So, where are the clergy in all this? Until the recent American election, I'd rarely heard priests and bishops speak out on pro-life issues. While I can't claim to have read every speech and pronouncement of every priest and bishop, until the recent election, I'd only ever heard 2 members of the clergy speak out on pro-life issues. The first is Bishop Fredrick Henry of Calgary; the second is Father Michael Bedard of Saskatoon. And I thank both men for having the courage to speak and teach the church's teachings. But, I wonder, where are the rest of the clergy?

Apparently I'm not the only one who has asked that question. That hit home today when I read a speech made by Tom Wappel to Catholic Clergy. Tom Wappel is a recently retired Liberal MP. Tom is also Catholic and pro-life. He is a long-time member, and former co-chair, of the Parliamentary Pro-Life caucus. He was an MP for twenty years and says he can essentially count on one hand then number of times he was asked to speak on life issues (his passion) to a group of Catholics. He said he never, in twenty years, heard from a member of the clergy above the rank of Monsignor. And then he posed a very good question, "Well, why should we be [speaking about life issues] if no one else is? Why should we be knocking our heads against a brick wall if no one is noticing, if no one is listening, if no one is offering encouragement, or appears not to be offering encouragement." That's not just directed at clergy, it's directed at ALL of us who claim to be pro-life.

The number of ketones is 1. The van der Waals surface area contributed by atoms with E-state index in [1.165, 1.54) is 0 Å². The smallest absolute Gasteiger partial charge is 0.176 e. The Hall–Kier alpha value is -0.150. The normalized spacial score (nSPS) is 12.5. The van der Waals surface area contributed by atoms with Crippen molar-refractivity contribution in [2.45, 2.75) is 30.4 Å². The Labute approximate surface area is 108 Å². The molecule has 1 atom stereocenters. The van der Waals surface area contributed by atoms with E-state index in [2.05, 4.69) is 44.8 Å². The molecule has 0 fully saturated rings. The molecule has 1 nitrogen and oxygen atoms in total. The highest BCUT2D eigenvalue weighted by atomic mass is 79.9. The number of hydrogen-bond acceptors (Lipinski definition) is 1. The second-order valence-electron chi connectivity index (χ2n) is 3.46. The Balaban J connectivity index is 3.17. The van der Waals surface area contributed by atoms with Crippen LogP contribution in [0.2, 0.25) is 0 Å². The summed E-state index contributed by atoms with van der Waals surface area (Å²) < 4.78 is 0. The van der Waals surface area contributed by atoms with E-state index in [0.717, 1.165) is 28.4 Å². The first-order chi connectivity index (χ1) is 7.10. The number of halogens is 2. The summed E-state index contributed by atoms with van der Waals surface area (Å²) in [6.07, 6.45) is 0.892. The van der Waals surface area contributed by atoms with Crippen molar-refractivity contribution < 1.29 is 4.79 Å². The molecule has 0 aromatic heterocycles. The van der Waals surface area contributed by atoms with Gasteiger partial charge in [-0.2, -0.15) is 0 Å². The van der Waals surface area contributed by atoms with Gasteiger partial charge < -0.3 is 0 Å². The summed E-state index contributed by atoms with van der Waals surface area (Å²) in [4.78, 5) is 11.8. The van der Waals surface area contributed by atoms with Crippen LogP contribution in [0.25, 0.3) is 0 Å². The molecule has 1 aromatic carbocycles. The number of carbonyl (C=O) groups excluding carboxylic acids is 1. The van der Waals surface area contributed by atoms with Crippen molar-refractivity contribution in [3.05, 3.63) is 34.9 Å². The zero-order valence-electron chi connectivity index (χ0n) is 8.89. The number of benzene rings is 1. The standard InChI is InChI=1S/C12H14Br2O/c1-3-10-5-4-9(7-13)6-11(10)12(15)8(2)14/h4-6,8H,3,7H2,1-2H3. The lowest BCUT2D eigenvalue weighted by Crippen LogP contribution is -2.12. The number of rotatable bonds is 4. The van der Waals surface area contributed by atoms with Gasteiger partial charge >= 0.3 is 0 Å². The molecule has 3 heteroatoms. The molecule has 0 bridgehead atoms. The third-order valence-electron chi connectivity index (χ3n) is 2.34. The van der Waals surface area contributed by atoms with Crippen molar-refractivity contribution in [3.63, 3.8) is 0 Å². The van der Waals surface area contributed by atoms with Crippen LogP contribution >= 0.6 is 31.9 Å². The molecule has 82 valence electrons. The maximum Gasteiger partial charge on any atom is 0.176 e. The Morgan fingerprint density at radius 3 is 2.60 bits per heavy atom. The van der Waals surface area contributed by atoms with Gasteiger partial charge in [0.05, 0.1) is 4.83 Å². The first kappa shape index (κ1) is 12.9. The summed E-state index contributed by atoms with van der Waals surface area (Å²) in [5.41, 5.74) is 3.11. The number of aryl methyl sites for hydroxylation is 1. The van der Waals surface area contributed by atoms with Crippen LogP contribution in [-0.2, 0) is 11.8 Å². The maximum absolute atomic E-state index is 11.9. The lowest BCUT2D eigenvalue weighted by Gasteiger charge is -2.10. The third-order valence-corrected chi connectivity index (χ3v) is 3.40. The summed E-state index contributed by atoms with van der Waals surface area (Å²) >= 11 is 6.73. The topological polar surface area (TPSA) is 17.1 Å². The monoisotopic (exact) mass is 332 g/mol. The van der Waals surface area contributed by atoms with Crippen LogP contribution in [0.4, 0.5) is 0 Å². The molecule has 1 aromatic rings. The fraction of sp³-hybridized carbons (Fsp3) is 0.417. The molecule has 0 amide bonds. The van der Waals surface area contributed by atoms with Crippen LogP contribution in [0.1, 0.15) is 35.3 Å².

At the end of his speech, he offered a list of 13 things that he thinks parishes should be doing to be more pro-life, and I think they are all great suggestions. They are directed at the parish priest, but many of them can be implemented by members of the laity who are involved in their parishes, so I'd suggest everyone take a look at them, and if you are active in your parish, propose some of them. If you aren't active, maybe it's time you ask yourself why; and then get involved. Because if you are too busy to speak for the vulnerable, who will?